The North Side MLA who has spent the last seven years publicly opposing party ideology in local politics may be forced to join one before the May 2017 general election.
“It just doesn’t make any sense at all,” Ezzard Miller told a group of East End residents gathered at the William McLaughlin Civic Centre Monday night.
Mr. Miller referred to what he called a “surprise clause” in the newly proposed Elections Bill, which Cayman Islands lawmakers are expected to vote on next month. The section requires registration of political parties – whether a group contesting a Cayman Islands general election calls itself a political party or not.
According to the rewritten section 22 of the Elections Bill: “Any group of persons whose activities indicate they come together to contest an election, shall register as a political party.”
In circumstances where such a group carries out activities that “indicate that they have come together to contest an election,” the supervisor of elections may conduct an investigation to determine whether the group’s activities indicate that it is, in fact, a political party. If the supervisor determines this is the case, the supervisor will then designate the group as a political party – with or without its consent, the bill states.
“Where a group of nominated candidates designated as a political party are aggrieved by the designation, that group of nominated candidates may, within seven days of the notification of the designation, appeal to the Grand Court against the decision of the supervisor [of elections],” the bill states. In such a case, the Grand Court would be required to hear the appeal within 14 days. No appeal can be made of the Grand Court’s decision, according to the bill.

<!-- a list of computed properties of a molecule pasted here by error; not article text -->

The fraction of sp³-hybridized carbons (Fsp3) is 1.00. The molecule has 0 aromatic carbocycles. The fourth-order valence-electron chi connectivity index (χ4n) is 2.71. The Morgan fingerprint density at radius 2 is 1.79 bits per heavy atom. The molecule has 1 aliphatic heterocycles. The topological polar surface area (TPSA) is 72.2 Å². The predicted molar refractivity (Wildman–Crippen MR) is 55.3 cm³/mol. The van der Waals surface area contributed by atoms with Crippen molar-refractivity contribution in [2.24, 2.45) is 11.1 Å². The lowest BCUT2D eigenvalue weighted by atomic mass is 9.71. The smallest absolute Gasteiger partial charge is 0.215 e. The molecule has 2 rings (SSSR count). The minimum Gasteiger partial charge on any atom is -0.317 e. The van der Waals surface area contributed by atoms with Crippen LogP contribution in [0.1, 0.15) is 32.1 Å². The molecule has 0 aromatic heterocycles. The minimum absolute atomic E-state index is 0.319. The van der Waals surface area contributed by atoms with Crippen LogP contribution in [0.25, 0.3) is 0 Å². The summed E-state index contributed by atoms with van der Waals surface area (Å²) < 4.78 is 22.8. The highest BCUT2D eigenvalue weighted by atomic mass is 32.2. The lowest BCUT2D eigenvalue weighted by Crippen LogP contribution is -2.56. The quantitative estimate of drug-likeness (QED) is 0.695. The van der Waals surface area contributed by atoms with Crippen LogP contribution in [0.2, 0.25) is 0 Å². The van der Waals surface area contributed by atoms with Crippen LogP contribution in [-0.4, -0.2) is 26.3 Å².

The designation of a political party can be done, according to the bill, following the nomination of candidates, which occurs about six weeks before an election date.
“I guess they think they’re going to tie up me and [East End MLA] Arden [McLean], fighting us about whether we’re a political party,” Mr. Miller said Monday. “They can call us a political party all they want, we’re not a political party.
“It’s useless. It makes no sense.”
The determination regarding what is and is not a political party is important, mainly for financial reasons during the course of an election. Independent candidates are allowed to spend more money on their campaigns individually during the six weeks between nomination day and election day [$42,000 maximum under the amendment bill] while political party candidates can spend less individually [$36,000 as proposed under the new bill.]
Mr. Miller proposed a quick solution for that: “Just make it $40,000 for everybody.”
The Elections Bill contains long-awaited legal changes to set the stage for Cayman’s switch to single-member district voting in the May 2017 election. The bill states that all voters are only allowed to support one candidate in the district in which they reside. Voters who maintain multiple residences on Grand Cayman or in the Sister Islands must identify one location as their place of “ordinary residence” for the purposes of voting.
The move to single-member districts, or constituencies, has already been approved by the governor’s office and the Legislative Assembly via an electoral boundaries redrafting process completed in 2015. The proposed revisions to the Elections Law are largely a formalization of that effort.